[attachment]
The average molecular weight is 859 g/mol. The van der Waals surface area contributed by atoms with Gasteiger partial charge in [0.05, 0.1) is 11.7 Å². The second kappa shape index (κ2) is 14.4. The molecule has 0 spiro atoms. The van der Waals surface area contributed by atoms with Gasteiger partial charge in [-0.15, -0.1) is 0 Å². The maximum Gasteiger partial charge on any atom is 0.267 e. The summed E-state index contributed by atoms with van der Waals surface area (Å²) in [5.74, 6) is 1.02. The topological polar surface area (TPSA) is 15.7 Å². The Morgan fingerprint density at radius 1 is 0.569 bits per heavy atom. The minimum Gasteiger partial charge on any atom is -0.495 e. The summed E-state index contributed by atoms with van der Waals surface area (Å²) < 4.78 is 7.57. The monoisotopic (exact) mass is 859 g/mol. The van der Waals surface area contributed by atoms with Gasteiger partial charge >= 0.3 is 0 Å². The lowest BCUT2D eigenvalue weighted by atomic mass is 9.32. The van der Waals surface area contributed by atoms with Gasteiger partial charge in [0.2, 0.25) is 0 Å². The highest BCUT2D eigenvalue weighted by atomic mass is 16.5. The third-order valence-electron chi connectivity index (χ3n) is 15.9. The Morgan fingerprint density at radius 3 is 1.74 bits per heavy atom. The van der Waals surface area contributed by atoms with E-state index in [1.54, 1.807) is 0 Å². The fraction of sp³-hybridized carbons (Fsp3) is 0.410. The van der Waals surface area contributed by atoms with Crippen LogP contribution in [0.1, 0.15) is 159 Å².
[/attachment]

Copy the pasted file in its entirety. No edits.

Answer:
The average molecular weight is 859 g/mol. The van der Waals surface area contributed by atoms with Gasteiger partial charge in [0.05, 0.1) is 11.7 Å². The second kappa shape index (κ2) is 14.4. The molecule has 0 spiro atoms. The van der Waals surface area contributed by atoms with Gasteiger partial charge in [-0.15, -0.1) is 0 Å². The maximum Gasteiger partial charge on any atom is 0.267 e. The summed E-state index contributed by atoms with van der Waals surface area (Å²) in [5.74, 6) is 1.02. The topological polar surface area (TPSA) is 15.7 Å². The Morgan fingerprint density at radius 1 is 0.569 bits per heavy atom. The minimum Gasteiger partial charge on any atom is -0.495 e. The summed E-state index contributed by atoms with van der Waals surface area (Å²) < 4.78 is 7.57. The monoisotopic (exact) mass is 859 g/mol. The van der Waals surface area contributed by atoms with Gasteiger partial charge >= 0.3 is 0 Å². The lowest BCUT2D eigenvalue weighted by atomic mass is 9.32. The van der Waals surface area contributed by atoms with Gasteiger partial charge in [0.2, 0.25) is 0 Å². The highest BCUT2D eigenvalue weighted by atomic mass is 16.5. The third-order valence-electron chi connectivity index (χ3n) is 15.9. The Morgan fingerprint density at radius 3 is 1.74 bits per heavy atom. The van der Waals surface area contributed by atoms with E-state index in [1.54, 1.807) is 0 Å². The fraction of sp³-hybridized carbons (Fsp3) is 0.410. The van der Waals surface area contributed by atoms with Crippen LogP contribution in [0.1, 0.15) is 159 Å².